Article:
September 3, 2004
Nobel Laureate to speak at lecture honoring late professor
WEST LAFAYETTE, Ind. A Nobel Prize-winning engineer will be the first speaker in a lecture series honoring an electrical and computer engineering professor who died from cancer in 2002.
Herbert Kroemer, a 2000 Nobel Prize winner in physics, will speak from 9:30-10:30 a.m. Wednesday (Sept. 8) in the Krannert Auditorium as part of the Philip F. Bagwell Lecture Series. The lecture is in honor of Bagwell, who was an associate professor at Purdue until his death from cancer two years ago.
Kroemer, a professor of electrical and computer engineering and materials at the University of California-Santa Barbara, will discuss current research and future possibilities of negative refraction. The lecture is free and open to the public, and a reception will follow in the Weiler Lounge.
"Having this lecture series is a great honor for Phil, and for me to be a part of this," said Suneeta Kercood, Bagwell's widow. "I would like to thank Drs. Supriyo Datta, Mark Lundstrom and Kevin Webb (electrical and computer engineering professors) for creating and organizing this lecture series and providing us with an avenue to continue celebrating Phil's life."
Bagwell earned a bachelor's degree in electrical engineering from the Georgia Institute of Technology in 1984 and master's and doctoral degrees from the Massachusetts Institute of Technology in 1888 and 1990, respectively.
He joined the faculty of Purdue's School of Electrical and Computer Engineering in 1991 and was an associate professor at the time of his death. His research interests included quantum mechanical electron transporters, electron transport in small devices, physics of semiconductors, and metals and superconductivity and superconducting devices.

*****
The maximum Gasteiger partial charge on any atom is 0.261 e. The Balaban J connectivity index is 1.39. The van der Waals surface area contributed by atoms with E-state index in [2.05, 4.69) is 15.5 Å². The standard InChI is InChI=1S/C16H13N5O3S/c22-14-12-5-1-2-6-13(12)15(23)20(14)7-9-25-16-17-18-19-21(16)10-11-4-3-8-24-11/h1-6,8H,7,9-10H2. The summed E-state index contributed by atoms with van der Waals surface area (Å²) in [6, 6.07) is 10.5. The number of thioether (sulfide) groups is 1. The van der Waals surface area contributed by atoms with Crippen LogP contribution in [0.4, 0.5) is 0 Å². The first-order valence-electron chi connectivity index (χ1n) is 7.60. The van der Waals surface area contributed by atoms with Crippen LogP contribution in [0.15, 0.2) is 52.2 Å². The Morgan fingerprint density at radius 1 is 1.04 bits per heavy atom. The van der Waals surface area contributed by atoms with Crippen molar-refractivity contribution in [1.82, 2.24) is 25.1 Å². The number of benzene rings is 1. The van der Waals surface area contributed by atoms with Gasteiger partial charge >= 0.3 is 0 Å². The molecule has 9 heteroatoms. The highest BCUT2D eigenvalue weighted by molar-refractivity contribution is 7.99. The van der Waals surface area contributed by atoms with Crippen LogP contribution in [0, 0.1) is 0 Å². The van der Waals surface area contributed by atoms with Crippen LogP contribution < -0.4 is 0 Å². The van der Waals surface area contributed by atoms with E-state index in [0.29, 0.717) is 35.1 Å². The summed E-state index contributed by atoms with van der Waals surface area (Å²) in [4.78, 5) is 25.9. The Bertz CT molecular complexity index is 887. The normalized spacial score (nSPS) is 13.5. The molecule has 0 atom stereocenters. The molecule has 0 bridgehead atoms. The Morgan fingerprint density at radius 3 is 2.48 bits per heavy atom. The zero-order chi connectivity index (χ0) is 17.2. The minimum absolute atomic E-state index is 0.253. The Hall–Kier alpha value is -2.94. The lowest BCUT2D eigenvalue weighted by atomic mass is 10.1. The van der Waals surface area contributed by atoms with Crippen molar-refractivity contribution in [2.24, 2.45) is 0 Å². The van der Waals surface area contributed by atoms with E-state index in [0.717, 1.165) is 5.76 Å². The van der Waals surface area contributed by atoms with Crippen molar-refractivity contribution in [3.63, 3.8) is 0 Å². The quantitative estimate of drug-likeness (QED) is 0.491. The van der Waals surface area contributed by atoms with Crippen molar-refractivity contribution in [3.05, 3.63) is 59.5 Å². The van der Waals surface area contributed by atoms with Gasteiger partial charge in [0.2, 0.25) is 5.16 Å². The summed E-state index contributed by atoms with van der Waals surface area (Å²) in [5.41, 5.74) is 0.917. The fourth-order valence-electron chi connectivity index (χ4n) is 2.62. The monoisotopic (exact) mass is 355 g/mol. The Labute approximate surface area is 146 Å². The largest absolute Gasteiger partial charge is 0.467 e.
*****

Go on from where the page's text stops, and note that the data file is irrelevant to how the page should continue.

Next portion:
He had contributed to six books and was the author of more than 60 papers in scientific journals and conference proceedings.
"Phil Bagwell was a very deep thinker with very deep interests," said Kevin J. Webb, a professor of electrical and computer engineering and a close friend of Bagwell's. "Professor Kroemer and his work share those characteristics. The two men share many interests, and he is a wonderful speaker to begin the lecture series."
Webb said negative refraction is an important, emerging field in electrical engineering and nanotechnology. Naturally occurring systems refract light positively, but scientists have developed systems in artificial environments that can refract negatively. Most current research in the area focuses on either how to correctly describe the new phenomenon or how to build systems in a real environment with the property, Webb said.
He said one future application could be the development of a "perfect lens," which would allow the production of images with no flaws.
Most of Kroemer's work focuses on semiconductivity. In the mid-1950s, he was the first to point out that great performance advantages could be gained in various semiconductor devices by incorporating what are now called heterostructures. In 1963 he proposed the concept of the double-heterostructure laser, the central concept in the field of semiconductor lasers.
It was that work that led to his Nobel Prize, and with the development of modern epitaxial growth technology, these ideas have become mainstream.
CONTACT: Kevin Webb, (765) 494-3373, email@example.com
Writer: Matt Holsapple, (765) 494-2073, firstname.lastname@example.org
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Note to Journalists: Journalists may interview Suneeta Kercood about the Phillip F. Bagwell Lecture Series by contacting Matt Holsapple at (765) 494-2073, firstname.lastname@example.org
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